February 9, 1937.
Boyle Priest, of St. Louis, Mo., for debtor Champion Shoe Machinery Co.
Burnett, Stern Liberman, of St. Louis, Mo. (Edward Rothbart and J. M. Rosenfield, both of Chicago, Ill., of counsel), for intervening petitioner C. I. T. Corporation.
Proceeding for reorganization of Champion Shoe Machinery Company, debtor. On intervening petition of the C. I. T. Corporation for an order directing the debtor to make certain payments.
The C. I. T. Corporation of Chicago, Ill., has petitioned for an order directing the debtor, the Champion Shoe Machinery Company, under reorganization proceedings in this court, to pay over to it all sums collected and to be collected by it on accounts assigned to petitioner as collateral security until the balance of the indebtedness due petitioner shall have been paid.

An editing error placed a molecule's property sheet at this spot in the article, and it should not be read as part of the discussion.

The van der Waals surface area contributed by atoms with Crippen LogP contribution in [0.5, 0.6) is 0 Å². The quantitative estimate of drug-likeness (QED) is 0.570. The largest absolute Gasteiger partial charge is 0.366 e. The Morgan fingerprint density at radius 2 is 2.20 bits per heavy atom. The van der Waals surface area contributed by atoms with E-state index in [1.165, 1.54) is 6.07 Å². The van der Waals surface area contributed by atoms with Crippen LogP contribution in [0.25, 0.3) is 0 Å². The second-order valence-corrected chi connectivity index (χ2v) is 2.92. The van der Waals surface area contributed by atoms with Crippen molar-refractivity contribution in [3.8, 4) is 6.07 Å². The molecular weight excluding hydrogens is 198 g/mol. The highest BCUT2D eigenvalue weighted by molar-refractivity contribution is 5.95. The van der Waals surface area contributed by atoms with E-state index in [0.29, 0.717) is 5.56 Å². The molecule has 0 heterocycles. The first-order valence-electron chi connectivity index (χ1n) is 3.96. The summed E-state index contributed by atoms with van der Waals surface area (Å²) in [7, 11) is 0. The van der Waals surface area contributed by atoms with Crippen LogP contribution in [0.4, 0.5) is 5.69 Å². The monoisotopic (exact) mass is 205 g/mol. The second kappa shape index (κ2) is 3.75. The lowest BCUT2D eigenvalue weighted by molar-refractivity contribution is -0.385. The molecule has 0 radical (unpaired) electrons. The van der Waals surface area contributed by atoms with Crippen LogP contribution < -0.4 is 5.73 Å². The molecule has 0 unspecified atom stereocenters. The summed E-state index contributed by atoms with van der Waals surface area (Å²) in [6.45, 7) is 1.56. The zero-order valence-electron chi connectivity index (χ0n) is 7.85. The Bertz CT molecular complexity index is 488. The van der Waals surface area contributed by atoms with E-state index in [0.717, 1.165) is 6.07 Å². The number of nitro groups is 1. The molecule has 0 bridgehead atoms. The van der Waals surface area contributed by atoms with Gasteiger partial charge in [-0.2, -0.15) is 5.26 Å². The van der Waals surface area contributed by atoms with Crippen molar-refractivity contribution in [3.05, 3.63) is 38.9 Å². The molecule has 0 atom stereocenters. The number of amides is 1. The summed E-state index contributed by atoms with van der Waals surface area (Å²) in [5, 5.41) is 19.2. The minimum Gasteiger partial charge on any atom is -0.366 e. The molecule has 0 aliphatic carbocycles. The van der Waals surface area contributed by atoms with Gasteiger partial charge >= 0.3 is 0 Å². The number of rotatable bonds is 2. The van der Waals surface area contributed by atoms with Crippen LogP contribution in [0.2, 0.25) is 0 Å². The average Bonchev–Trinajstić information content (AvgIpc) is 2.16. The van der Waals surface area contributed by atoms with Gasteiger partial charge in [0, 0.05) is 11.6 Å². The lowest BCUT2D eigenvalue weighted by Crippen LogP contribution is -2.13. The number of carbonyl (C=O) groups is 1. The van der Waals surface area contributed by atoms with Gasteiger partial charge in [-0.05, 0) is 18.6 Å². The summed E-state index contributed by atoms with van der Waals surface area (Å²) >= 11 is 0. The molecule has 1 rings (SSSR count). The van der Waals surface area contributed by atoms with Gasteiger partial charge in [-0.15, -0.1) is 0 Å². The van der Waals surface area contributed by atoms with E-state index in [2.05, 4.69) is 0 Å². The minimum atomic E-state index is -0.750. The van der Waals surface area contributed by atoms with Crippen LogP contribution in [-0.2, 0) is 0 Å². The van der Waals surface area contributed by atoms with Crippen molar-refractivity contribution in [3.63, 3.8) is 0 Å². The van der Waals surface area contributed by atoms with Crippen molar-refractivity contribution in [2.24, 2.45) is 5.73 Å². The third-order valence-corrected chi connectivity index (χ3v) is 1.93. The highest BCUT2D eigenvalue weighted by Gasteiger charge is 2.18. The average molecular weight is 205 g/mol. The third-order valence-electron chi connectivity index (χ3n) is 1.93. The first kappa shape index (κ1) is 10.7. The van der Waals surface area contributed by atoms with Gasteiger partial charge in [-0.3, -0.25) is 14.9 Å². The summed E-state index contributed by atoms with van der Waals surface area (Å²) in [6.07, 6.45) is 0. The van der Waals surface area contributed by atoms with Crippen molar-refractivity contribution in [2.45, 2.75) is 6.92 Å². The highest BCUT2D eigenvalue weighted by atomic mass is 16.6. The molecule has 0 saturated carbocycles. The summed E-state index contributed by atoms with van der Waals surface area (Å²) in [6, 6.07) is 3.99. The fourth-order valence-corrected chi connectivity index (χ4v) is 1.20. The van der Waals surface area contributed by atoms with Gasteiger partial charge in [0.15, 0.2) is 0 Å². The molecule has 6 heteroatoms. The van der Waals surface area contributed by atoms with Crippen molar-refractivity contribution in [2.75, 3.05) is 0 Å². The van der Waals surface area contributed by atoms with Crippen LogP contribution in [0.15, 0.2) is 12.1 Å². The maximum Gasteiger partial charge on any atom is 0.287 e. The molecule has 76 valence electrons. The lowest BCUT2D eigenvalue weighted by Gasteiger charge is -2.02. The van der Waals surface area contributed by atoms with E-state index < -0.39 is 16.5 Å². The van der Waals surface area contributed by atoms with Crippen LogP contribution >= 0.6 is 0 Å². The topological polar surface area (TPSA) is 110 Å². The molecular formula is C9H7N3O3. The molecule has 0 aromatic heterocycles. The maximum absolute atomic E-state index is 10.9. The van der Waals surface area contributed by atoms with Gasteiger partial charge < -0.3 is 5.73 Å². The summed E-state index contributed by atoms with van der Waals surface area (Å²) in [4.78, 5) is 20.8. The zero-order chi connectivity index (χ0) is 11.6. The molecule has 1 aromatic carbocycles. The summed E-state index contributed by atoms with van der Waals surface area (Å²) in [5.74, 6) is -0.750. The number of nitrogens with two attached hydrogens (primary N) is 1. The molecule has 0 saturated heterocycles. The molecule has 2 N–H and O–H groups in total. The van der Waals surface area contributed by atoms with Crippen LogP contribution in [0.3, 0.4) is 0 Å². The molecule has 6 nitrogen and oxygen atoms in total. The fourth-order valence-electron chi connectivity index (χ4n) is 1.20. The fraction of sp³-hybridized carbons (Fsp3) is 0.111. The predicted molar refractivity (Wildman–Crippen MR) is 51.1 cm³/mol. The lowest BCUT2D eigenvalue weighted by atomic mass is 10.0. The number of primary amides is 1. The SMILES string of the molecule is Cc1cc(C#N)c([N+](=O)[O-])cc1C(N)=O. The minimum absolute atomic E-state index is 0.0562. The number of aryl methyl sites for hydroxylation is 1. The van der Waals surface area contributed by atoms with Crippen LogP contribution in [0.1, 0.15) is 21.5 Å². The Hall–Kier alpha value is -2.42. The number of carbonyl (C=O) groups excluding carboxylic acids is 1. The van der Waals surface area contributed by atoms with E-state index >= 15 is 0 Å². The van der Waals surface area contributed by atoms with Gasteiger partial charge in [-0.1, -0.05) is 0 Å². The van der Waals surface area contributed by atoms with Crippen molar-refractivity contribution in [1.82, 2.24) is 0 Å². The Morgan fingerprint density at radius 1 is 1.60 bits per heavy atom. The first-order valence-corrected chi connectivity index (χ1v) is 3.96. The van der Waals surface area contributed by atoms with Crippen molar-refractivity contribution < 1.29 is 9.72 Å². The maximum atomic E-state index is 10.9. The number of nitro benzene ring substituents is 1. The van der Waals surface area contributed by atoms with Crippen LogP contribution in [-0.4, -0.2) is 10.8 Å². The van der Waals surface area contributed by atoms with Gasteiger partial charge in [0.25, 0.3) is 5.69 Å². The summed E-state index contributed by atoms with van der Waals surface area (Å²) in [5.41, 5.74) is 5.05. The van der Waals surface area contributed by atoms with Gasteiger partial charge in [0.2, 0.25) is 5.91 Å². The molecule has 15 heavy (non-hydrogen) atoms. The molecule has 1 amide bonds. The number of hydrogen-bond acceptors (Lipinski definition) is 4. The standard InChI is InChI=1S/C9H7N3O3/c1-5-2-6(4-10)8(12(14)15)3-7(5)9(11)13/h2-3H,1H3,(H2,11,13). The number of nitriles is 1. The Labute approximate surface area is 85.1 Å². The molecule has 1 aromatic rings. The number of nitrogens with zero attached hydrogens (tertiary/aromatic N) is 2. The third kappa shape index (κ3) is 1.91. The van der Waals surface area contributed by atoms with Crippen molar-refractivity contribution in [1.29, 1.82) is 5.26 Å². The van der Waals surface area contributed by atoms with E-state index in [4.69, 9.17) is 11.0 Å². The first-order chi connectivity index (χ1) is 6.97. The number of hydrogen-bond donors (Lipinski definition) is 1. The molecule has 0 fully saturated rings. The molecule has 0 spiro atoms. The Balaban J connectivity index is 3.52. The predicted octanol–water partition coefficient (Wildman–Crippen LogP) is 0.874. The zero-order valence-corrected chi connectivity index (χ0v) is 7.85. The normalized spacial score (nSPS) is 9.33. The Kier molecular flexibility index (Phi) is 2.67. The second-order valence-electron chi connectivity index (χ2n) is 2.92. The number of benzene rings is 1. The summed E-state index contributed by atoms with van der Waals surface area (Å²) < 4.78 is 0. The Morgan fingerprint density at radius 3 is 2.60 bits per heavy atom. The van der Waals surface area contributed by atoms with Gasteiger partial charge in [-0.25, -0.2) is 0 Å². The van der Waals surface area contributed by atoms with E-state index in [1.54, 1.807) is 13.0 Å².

Four notes were executed by the debtor, each being payable in twenty-four monthly installments, and dated from 1934 to 1935, respectively. The unpaid balance amounts to about $27,000.
It is the contention of the debtor that the notes in question were executed in Missouri and bore interest in excess of 8 per cent., and that consequently they are usurious and the obligation of the debtor on the notes stands discharged.
Whether the notes were executed in Illinois or Missouri and whether the obligation was to be performed in one or the other of those states is in dispute. Assuming the obligation was to be performed in Missouri, still under the view we take of R.S.Mo. 1929, § 2843, as amended by Session Laws 1935, p. 267 (Mo.St.Ann. § 2843, p. 4632), the notes are enforceable.
The new section reads as follows: